life, poetry, prosetry, Uncategorized

Low Flame

Sisters+-+SliderYou damned me with your penchant for

betrayal

only the smooth hollow of a quiet buttoned up body

resting now, untouched chalk and mortar

lain still so long, breath has left

I did not want to wake up

get dressed

pretend to function at the end of tugging string

there was a place in my head that dissolved living

a spindle that gathered all my yarn and knitted something else

not me

back into a shape I did not recognize

she went on without

this clockwork version of myself

whilst I followed the bath water down the drain

hearing your serpentine taunt

what was it you said?

you would feed me?

I don’t need food

I don’t need air

I am existing on memories

of being fearless and before erosion

the wonderlust of the young and close to flame

possessing no sticky cleavage, no rub of thigh

or need to sup

the fealty of those who have not yet

watched their bones dissolve into chalk

this theatre is cold

like love when it is left

on a low flame

catching and diminishing

as most will rest

and one dances

mad arms flung

like sticks of liquorice

beneath restraint

have you ever known what someone was like?

but somewhere along the journey, without any good reason, forgotten

gone on forgetting until all the things they are capable of

are lost and you see them with fresh eyes

just as wrecked and pulled to pieces the next time, they tear your fucking heart out

is that forgiveness God? When you forgive and you don’t forget?

except the very act of forgiving means you do forget

the extremity of pain and its after effects

how can you walk next to someone capable of pinching off

all their emotions as if you were snuff

turning out the light on you

just. like. that.

harm stains the mattress a livid hue

as if I were given a blood transfusion of pain

tell me please

who do I have to hurt to stop?

myself, or all the years

I wasn’t myself?

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art, life, prosetry

On Writing & Suffering

Pain depends on me to be its host:
suffering is the needy child,
and I’m the parent who never says no.

*

As long I write, the pain is necessary. If I stop, the pain becomes unnecessary, pointless, all for nothing apart from what it is, which is inherently bad. I am a hostage, and if I stop transforming the pain into something better I will essentially be throwing away all chance of survival: I will not make it out alive, merely allowing myself to become another casualty of a sinister, seemingly unstoppable higher power who tortures me daily even though I have nothing to reveal, nothing it wants, nothing it needs. The pain becomes sheer cruelty with no objective other than to destroy me. As long as I write, I stave it off, I delay my death day. The narcissist in me likes to think that my torturer is secretly looking forward to reading what I write next.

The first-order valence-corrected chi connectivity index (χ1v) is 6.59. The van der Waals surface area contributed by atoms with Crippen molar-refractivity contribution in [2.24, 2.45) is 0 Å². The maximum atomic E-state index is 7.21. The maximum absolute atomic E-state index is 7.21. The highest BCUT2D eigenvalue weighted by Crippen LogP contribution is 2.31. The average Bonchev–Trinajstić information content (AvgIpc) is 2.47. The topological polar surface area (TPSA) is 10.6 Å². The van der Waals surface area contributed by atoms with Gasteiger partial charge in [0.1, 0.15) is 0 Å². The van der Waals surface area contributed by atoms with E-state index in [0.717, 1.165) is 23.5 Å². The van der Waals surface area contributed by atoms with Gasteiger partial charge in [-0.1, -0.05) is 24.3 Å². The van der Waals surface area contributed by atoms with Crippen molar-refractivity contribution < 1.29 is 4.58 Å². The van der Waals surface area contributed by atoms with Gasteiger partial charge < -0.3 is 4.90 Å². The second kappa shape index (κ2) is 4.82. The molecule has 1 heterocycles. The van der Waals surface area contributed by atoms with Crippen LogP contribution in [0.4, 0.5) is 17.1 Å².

*

I don’t invite the badness but once the pain decides to stay, it becomes hard to turn it away. The pain of unhooking it from my skin is enough of a deterrent. Easier to let it stay: less bloody that way. So I turn it into something else – something creative, perhaps even something beautiful, or helpful. I try to, anyway.

*

I’ve been given a life sentence.
I’ve been punished, blacklisted, labelled evil.
But it’s not me. It’s not me.
I’m not the villain.
It’s my mind!
My mind is the guilty one.
I’m not the evil one, my brain is!

My decisions are not mine to make.
My actions are not mine to take.

Everyone called it “attempted suicide” but it wasn’t,
it was attempted murder, my mind tried to kill me,
it was my mind, it was my mind, not me!
My mind is the one that did it!
Why can’t you see?
Don’t you believe me?
I have proof.

*

And the evil things that it does to me, all that badness, I try desperately to turn it into something creative, into words on a page. All of these filled notebooks, all of these poems, all of these scraps of paper: the proof. The proof. The proof that I have suffered for two decades, against my will.

*

Writing feels to me like an attempt to prove my innocence. They all have me down as guilty and I’m stuck on death row. My execution date is drawing ever nearer and writing is my last ditch attempt to prove my innocence. It feels like gathering evidence from the confines of my cell and presenting it to my unsympathetic lawyer:

Look.
Look at how I’ve been tortured and beaten and terrorised.
See?
Look at all these years of misery.